Diversity News

Posted on Thursday, August 1, 2013 by Rachel Walther

When you first enter Enlightenment Room (2008), an immersive environment artwork by Jewelry / Metal Arts faculty member Nick Dong, nothing happens. You walk down a short, mirrored corridor in semi-darkness to a gray cushioned seat that faces the entrance.

But the moment you sit down, light begins to fill the space, and thousands of white, oval tiles glisten into view. Ethereal music fills your ears. The light brightens, and the music intensifies. This experience can last a few minutes, or a few hours, depending on how long you remain seated . . . waiting. The moment you stand, the music and lights fade out.

Watch a video of Enlightenment Room

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Posted on Thursday, August 1, 2013 by Allison Byers

Contribution by Ishmael Reed, Visiting Scholar at California College of the Arts:

George Zimmerman gives neighborhood watch volunteers a bad name. We don’t go tracking down unarmed teenagers who are trying to get home to watch a basketball game. We keep tabs on suspicious activities and advise our neighbors about the small things that can prevent them from having their homes burglarized and their cell phones from being stolen on the streets.

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Posted on Friday, July 26, 2013 by Jim Norrena

MFA Program in Writing visiting scholar Ishmael Reed was recently featured on Speakeasy, the Wall Street Journal arts and entertainment blog.

Reed, author of The Free-Lance Pallbearers and Reckless Eyeballing, uses the recent media storm surrounding the controversial "not guilty" verdict of George Zimmerman (on trial for the shooting death of Trayvon Martin in Florida) to accentuate his own experience participating as part of a neighborhood watch team in the Bay Area.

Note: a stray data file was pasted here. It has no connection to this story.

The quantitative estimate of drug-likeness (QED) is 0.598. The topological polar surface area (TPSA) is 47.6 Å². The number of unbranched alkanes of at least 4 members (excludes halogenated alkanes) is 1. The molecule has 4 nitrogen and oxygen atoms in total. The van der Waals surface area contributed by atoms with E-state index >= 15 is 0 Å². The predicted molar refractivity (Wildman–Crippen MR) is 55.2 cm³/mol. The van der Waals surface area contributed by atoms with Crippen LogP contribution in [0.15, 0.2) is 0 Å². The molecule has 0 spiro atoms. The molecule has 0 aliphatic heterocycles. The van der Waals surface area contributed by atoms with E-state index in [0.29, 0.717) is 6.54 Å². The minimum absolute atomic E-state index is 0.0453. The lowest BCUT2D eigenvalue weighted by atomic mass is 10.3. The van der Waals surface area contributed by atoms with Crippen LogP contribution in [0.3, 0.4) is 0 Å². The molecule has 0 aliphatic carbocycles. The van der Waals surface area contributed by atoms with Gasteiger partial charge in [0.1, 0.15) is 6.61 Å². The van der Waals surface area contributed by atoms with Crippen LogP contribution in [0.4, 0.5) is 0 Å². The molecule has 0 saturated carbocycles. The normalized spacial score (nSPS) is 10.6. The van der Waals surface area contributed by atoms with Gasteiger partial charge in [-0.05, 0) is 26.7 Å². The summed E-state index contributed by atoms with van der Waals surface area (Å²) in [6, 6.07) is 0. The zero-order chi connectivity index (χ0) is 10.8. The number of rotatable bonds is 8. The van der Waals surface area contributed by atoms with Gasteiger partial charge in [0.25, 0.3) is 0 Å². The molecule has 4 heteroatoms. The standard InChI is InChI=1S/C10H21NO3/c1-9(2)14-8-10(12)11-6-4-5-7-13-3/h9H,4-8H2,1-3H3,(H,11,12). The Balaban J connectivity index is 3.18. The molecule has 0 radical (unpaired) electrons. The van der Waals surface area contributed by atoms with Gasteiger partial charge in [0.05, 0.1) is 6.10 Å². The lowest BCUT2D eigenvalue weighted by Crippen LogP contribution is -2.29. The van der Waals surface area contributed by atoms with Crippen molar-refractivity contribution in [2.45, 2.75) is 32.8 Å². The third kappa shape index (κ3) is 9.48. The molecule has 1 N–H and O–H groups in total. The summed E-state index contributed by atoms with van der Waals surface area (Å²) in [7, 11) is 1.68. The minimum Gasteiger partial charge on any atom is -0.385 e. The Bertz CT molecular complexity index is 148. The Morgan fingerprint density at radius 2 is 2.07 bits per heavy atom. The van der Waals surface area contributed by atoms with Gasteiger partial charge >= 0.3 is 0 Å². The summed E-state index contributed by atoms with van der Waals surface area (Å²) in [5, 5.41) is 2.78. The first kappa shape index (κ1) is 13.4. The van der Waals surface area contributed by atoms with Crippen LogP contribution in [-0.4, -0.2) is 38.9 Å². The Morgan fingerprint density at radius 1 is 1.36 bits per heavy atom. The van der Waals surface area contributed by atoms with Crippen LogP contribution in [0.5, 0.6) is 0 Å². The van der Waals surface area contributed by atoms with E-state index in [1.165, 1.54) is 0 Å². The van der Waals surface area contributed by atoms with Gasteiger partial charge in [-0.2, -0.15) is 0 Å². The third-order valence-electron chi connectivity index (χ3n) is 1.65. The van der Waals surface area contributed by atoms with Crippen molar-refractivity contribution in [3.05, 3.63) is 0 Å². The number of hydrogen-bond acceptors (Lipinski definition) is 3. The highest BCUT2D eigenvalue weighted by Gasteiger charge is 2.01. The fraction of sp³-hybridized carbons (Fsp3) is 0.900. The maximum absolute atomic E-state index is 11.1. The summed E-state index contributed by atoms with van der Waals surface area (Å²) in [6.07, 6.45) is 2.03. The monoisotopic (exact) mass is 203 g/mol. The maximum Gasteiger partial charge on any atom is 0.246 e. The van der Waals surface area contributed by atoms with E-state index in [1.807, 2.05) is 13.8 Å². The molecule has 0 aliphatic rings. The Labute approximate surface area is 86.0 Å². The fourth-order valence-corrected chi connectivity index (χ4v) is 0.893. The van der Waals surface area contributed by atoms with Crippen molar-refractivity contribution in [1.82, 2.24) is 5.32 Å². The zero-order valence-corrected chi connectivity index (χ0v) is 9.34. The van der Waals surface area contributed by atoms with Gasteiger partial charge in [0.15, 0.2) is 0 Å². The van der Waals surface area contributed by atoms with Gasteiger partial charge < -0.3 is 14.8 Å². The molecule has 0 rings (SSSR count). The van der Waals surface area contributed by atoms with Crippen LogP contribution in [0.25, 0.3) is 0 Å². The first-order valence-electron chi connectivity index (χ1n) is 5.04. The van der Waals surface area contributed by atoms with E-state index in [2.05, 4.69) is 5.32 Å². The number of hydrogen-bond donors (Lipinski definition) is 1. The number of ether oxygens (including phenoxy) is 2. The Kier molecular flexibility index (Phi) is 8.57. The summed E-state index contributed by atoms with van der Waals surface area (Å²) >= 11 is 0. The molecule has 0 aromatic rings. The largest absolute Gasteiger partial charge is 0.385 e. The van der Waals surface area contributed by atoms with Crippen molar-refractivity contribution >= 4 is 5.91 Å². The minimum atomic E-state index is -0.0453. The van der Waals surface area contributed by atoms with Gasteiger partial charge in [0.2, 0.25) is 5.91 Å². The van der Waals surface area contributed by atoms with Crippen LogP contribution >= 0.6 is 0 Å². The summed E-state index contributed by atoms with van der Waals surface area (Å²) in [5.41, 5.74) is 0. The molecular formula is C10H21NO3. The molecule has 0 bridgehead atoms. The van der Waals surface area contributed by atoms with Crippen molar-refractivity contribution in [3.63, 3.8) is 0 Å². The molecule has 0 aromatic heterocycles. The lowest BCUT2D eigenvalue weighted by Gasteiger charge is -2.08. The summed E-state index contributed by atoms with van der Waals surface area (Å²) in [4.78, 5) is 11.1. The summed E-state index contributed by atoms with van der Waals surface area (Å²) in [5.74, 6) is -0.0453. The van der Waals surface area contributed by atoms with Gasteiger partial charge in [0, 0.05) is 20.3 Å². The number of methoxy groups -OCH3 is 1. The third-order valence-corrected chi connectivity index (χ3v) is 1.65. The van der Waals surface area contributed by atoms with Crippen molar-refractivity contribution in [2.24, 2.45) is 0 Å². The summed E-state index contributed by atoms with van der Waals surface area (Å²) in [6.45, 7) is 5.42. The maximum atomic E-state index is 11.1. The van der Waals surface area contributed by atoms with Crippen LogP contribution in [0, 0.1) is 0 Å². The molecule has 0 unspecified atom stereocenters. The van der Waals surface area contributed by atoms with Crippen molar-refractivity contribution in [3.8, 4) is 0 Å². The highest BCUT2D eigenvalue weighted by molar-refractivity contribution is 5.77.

In February, Reed's article "Neo-Classical Republicanism" was published in the New York Times Opinion Pages.

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Posted on Thursday, July 18, 2013 by Allison Byers

"My Country Has No Name"

The work of 28-year-old Nigerian-born artist Toyin Odutola (MFA 2012) may literally be black portraiture with ballpoint pen ink, but speaking figuratively, her work speaks volumes. Addressing issues of identity, race, and nationhood, her art resonates strongly with her audiences.

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Posted on Wednesday, July 10, 2013 by Jim Norrena

Twerk
Belladonna, 2013
Paperback, 112 pages, $15

LaTasha N. Nevada Diggs (Writing 2008) has her first book of poetry now available: Twerk (Belladonna Press, 2013), which is already on the bestseller list for March and May with its distributor, Small Press Traffic.

MFA Program in Writing faculty member Gloria Frym calls Belladonna "a prestigious press for women writers."

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Posted on Friday, June 21, 2013 by Jim Norrena

A new guest lecture series presented by MFA in Comics!

In celebration of the arrival of the inaugural MFA in Comics class, California College of the Arts will host "Comics in the City," a summer guest speaker series featuring four of the most talented creators in comics today.